In 12 appearances (13.2 innings), Delcarmen has 13 strikeouts, ERA of 1.32, a WHIP of 0.73, and has recently dominated American League hitters. In his last five appearances over the past 11 days, the Hyde Park righthanders has pitched six and two-thirds innings, yielding 2 hits, 1 walk, no runs, and fanned 10.
Last season Delcarmen seemed either unable or unwilling to throw strikes. With success has come a bit of a swagger, and Delcarmen can challenge hitters as he did last night with Frank Thomas and the Red Sox killer Reid Johnson, or fool them with his offspeed offerings.
Here's to success for the local kid.
Saturday, July 14, 2007
Julian Tavarez' has done a 'credible' (gawd I hate that word) job as the Red Sox fifth starter. Do I really believe that? Maybe he serves as FOM (Friend of Manny) and talisman for Daisuke Matsuzaka, but throwing him out there every fifth day has become pure pain.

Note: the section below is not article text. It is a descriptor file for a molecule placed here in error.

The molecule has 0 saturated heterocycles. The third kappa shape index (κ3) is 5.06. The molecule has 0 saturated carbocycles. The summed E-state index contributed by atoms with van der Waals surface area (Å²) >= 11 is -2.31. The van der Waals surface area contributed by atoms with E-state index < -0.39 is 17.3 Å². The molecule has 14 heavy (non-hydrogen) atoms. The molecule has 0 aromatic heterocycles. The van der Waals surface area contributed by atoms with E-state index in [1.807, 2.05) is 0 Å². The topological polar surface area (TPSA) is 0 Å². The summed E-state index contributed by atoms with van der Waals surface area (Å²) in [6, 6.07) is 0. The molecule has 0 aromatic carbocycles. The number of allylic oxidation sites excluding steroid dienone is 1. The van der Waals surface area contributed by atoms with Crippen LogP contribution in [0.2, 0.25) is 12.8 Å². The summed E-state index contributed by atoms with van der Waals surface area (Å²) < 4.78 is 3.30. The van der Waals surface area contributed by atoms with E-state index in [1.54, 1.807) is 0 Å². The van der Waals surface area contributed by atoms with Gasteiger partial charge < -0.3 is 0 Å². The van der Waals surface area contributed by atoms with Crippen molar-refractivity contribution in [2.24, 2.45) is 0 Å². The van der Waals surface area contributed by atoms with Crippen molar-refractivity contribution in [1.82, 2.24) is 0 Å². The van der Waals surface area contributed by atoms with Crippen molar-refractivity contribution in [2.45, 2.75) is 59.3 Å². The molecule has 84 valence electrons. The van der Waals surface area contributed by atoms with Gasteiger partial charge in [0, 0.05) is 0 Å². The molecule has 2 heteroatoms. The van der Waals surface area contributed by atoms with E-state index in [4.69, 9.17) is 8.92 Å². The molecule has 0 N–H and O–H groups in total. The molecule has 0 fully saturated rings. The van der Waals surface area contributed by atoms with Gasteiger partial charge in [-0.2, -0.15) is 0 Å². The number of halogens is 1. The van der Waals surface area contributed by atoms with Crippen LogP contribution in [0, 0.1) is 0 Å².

For the season, he is 5-7, E.R.A. of 5.15 and WHIP of 1.52. I won't argue that win-loss record accurately reflects pitching performance, but let's digress to WHYDFML (what have you done for me lately?).
In his last three starts, he has gone 14 2/3 innings, allowing 23 hits, 30 baserunners, 12 earned runs, and not surprisingly has lost all three games.
Yes, he has 'entertainment value' (wild gesticulations, bowling to first, peculiar expressions) and a great story (rags to Major League riches) but do the Sox have ANYBODY (including Jon Lester) who can pitch equally poorly or better?
Saturday, July 07, 2007